When I was just out of college, if someone asked me how I was, I used to give it some thought and answer honestly. “Yeah, OK, although I have to say, I’m somewhat conflicted about my desire to eat meat and my moral certainty that truly, there is no defensible rationale for placing humans above animals in the hierarchy of being. You know?” (Did I mention I went to Wesleyan? Before it was considered, like, a first-choice school? It became thus not long after I graduated, but I have decided my leaving had nothing to do with its rise it status.)
I quickly learned that out in the “real world,” that cruel, harsh place where there were things you had to do besides attend interesting classes and ponder your sexuality, unless the person asking how you were was your mother or a friend who genuinely wanted the answer, you were simply supposed to say, “Fine, thanks.”
It didn’t matter if you were deeply depressed about a breakup, the Rodney King beating, or Michael Jackson’s disappearing nose cartilage. “Fine” was what people generally expected to hear, and if you took too long to say that, their eyes started to glaze over and they shifted their weight as if they needed to pee. The appearance of competence in the real world (not to be confused with The Real World, which had not yet debuted) felt critical.
Of course, most of the people I mixed with back then were my own ageish, and so we were all in a big hurry to appear like we had it all together. I wanted to demonstrate, definitely to my casual friends but mostly to myself, that I was making good choices. So once I got used to reflexively saying I was fine, because that’s what people expected to hear, it became what I wanted to believe.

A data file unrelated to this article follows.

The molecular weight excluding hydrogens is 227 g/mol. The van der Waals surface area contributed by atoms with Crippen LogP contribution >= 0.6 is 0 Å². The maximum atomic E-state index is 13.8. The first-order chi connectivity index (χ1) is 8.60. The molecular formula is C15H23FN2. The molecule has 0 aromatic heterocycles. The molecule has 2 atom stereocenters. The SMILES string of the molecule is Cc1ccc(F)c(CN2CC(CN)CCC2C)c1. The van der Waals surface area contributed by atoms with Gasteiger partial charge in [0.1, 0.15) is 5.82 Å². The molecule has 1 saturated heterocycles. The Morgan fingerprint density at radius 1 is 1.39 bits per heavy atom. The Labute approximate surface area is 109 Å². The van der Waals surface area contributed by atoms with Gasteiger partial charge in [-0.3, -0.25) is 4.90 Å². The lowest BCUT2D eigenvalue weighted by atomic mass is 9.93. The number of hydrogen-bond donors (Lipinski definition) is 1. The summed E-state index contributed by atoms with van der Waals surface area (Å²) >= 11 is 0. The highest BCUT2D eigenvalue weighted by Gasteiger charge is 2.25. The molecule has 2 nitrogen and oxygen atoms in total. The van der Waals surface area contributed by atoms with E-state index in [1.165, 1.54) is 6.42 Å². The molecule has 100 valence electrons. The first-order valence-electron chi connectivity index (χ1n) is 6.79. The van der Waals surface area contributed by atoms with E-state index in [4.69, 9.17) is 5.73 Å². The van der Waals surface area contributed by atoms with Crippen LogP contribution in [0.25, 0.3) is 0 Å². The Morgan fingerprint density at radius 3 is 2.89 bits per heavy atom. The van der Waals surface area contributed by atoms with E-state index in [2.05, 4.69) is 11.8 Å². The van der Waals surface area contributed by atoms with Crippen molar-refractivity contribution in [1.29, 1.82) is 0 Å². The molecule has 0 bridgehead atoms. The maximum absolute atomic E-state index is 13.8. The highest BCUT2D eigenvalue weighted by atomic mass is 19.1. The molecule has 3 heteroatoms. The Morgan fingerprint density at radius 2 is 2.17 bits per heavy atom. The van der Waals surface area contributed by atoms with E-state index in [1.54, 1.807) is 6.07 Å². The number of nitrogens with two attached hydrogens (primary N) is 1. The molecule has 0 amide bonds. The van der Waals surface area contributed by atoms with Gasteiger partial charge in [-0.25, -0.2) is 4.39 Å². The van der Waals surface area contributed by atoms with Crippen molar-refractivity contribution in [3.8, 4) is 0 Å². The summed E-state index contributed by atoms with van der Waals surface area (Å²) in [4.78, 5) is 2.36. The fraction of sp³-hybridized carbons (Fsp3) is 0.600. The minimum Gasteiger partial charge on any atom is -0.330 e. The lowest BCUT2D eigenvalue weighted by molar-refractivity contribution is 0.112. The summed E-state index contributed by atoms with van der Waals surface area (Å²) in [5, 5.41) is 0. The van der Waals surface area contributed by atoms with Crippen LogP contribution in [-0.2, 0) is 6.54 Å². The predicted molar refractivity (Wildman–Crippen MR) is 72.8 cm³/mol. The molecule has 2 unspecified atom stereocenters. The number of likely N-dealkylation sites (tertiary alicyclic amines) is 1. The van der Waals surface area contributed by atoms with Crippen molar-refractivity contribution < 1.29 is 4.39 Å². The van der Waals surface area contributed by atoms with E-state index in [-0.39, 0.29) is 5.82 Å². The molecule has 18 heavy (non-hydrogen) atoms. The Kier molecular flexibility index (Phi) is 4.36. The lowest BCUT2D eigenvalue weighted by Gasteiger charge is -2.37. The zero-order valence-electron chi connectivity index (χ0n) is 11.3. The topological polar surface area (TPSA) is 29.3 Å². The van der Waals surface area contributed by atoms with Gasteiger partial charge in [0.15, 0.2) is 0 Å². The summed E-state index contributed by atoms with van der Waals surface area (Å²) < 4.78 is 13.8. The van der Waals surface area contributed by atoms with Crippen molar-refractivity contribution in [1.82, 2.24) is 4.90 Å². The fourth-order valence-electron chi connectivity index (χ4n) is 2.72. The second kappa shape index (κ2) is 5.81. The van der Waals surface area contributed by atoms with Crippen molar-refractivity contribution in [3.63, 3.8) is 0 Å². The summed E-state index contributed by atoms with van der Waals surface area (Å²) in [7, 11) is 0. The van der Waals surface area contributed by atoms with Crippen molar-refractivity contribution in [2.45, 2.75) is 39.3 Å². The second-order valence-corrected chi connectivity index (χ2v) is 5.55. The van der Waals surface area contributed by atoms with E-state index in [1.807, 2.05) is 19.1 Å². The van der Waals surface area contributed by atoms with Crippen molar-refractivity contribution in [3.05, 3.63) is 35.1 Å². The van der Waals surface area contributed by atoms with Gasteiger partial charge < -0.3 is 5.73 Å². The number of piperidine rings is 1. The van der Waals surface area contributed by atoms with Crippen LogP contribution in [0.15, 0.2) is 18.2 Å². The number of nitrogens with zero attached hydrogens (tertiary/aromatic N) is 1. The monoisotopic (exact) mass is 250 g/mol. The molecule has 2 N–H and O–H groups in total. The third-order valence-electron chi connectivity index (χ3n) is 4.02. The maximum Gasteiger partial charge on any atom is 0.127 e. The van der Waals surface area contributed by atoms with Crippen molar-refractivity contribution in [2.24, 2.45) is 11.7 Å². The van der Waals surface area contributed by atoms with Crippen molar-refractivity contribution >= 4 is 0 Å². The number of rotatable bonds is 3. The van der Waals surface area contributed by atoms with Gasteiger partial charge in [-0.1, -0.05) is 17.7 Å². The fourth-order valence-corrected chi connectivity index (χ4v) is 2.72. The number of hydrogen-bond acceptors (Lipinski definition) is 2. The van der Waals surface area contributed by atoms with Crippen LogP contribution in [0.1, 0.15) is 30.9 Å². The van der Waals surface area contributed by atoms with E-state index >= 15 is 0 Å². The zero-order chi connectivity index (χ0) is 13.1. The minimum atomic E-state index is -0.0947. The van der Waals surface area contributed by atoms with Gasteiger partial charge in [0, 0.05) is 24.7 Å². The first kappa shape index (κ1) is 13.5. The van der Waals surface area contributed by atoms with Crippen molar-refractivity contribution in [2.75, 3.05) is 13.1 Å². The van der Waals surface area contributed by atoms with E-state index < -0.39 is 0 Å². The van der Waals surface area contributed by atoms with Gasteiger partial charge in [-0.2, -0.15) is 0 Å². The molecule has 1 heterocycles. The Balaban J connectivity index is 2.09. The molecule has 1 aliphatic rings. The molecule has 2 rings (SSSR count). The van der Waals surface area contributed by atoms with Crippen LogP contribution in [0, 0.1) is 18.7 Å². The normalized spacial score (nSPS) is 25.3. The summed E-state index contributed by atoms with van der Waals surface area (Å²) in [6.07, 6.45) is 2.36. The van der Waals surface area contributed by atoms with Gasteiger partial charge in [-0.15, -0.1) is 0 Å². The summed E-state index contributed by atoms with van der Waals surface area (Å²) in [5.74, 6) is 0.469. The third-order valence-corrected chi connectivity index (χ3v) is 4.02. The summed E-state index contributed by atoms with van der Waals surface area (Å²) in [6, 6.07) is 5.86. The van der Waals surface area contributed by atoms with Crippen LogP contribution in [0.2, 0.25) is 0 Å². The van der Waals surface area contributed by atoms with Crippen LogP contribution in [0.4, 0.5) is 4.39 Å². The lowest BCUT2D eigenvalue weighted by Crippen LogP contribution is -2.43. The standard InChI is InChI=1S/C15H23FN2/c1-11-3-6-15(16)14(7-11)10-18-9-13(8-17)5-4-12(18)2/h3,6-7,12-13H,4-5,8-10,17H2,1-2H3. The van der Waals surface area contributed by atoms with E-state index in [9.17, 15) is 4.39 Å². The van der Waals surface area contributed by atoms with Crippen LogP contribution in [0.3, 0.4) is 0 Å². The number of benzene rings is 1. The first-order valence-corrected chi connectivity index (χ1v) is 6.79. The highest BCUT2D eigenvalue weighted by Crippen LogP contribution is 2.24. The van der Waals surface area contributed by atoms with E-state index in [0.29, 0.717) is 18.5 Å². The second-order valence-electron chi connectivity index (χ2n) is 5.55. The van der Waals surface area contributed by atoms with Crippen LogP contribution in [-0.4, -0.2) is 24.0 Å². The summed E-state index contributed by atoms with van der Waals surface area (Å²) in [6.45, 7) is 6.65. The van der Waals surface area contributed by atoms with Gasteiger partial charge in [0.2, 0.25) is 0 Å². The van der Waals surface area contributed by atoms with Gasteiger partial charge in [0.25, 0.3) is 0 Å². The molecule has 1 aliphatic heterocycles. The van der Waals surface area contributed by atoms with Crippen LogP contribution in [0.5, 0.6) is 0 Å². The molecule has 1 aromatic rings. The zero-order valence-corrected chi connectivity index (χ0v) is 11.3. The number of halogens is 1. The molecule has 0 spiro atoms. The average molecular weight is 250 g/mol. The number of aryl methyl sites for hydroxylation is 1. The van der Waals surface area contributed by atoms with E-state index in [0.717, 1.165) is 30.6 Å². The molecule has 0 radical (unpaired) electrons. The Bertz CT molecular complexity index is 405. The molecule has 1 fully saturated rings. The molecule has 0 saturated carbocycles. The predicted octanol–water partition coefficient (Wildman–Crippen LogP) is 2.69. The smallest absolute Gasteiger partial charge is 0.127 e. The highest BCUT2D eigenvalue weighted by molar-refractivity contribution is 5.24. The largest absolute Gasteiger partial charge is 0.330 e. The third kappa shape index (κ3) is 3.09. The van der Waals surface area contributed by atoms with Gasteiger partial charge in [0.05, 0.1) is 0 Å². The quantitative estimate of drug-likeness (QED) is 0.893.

How’s the new job? New guy? New apartment? Oh, fine, good! I’d say, even if I had mixed feelings or anxiety, because stepping into a big steaming pile of feelings with someone who might be anticipating a simple “fine!” meant showing a crack in my facade. I wanted anyone else to think I had it all together in part because it helped me believe it, not to mention prospective employers. I didn’t want to look too closely. What if I didn’t have it all together? Would anyone want to be my friend? And if I didn’t have 700 friends, who would askÂ how I was doing? If no one asked, to whom would I claim to be fine?
Life as a Formerly, of course, is different. I don’t feel as though “fine” has to be my answer anymore, no matter who is asking. That’s a huge relief.
Just today, a friend inquired as to my well-being. We’re both Formerlies, with kids and families and work to do and ceilings caving in, so she has no more time to hear my views on vegetarianism than I have to think about them. But because we’re Formerlies and she took the time to ask–given the fact that she has so little time–means she wants to know. I give it some thought.
In my head, I enter the data to do the calculus: health, job, blog, husband, marriage, kids, aging parents, fear of identity theft, weird formaldahyde smell in car, childrens birthday party, whether I bought the right mattress, perimenopause…clickclickclick…equals…
“Fine. I’m doing fine, thanks for asking.” And it was the absolute truth. And that’s all she wrote.
Photo by Greefus gone fishin CC
April 24, 2009 at 8:43 am
I’m kinda confused: I’m not really clear whether you’re saying being a formerly makes you feel fine, or has changed the way you respond when the question is asked.
I feel less fine than I did back then, which has to do with being more tuned in to the complexity around me, and the emotional variations inside me, and to turning 40 and wondering whether my life is everything it’s “supposed” to be. So I FEEL farther from “fine” than I did then.